The facts which can be gleaned from this article are as follows:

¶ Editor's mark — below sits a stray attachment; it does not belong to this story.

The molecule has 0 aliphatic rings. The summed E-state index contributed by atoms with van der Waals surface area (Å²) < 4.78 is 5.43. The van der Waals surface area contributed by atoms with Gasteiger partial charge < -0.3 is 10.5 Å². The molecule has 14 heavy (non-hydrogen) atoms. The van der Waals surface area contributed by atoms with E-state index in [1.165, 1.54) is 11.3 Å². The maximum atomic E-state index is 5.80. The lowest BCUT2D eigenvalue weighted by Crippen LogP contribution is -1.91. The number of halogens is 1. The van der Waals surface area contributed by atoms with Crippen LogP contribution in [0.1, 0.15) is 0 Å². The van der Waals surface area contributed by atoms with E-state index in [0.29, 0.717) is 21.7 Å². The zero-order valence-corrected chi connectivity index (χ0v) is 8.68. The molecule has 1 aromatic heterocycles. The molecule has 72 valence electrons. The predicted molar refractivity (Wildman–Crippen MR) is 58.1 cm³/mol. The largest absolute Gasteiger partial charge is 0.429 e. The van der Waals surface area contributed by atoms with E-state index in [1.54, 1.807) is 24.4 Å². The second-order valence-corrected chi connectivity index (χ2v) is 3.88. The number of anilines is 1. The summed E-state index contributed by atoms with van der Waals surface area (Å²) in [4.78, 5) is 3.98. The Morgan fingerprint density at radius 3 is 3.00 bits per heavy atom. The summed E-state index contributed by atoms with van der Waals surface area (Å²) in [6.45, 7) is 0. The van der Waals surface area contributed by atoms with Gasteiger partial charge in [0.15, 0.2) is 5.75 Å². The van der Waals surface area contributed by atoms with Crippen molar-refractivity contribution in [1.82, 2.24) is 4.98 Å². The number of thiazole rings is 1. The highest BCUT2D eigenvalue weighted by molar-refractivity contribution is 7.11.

The altercations started on August 1, 1946. Two ex-G.Il. observers, Charles Scott, Jr. and Ed Vestal had gone down the voting place at the city light and water building. At the voting place were seven "special deputies" sworn in the day before by the sitting sheriff. The special deputies had been sent to all the voting places, and many of them were from out of the area. The deputies reputedly threatened to kill Scott and Vestal, and refused to let them leave. When the deputies were distracted by a couple of newpapermen, Scott and Vestal escaped by breaking through a glass door. Next a group of ex-G.I.s went to the light and power company building and overpowered and seized the deputies. At about the same time, the G.I. contingent received news that Thomas Gillespie, 50 an African American farmer had been shot by one of the special deputies at another voting place. At Niota, a small community close to Athens, the G.I. faction took over one of the voting places. Sheriff Mansfield at this point sent between 4 and 12 special deputies to each voting place. The deputies started driving people away from the doors to the polling places, fistfights broke out in several places. The Sheriff had all the ballot boxes hauled to the jail. The G.I. poll watchers started getting beaten up and about 20 of them were hauled off to jail, along with the ballot boxes. The G.I. group surrounded the jail, demanding that the poll watchers be released, and the ballot boxes be counted in public. Someone in the crowd shot at the courthouse and the people inside replied with substantial fire at the crowd. This paper reports that the mob had submiachine guns, rifles, pistols, shotguns, tear gas, knives and clubs. A general gun battle lasted into the small hours of the next morning. Just after midnight one of the special deputies threatened to "shoot three of the veterans in here, ulness you break it up." It does not appear in this article, but soon thereafter several sticks of dynamite were ignited near the jailhouse, and those inside the jail finaly surrendered. The deputies, in leaving, ran a gauntlet and some were beating up pretty severely, until a couple of people in the G.I. faction made speaches, telling them that they didn't want to be involved in murder.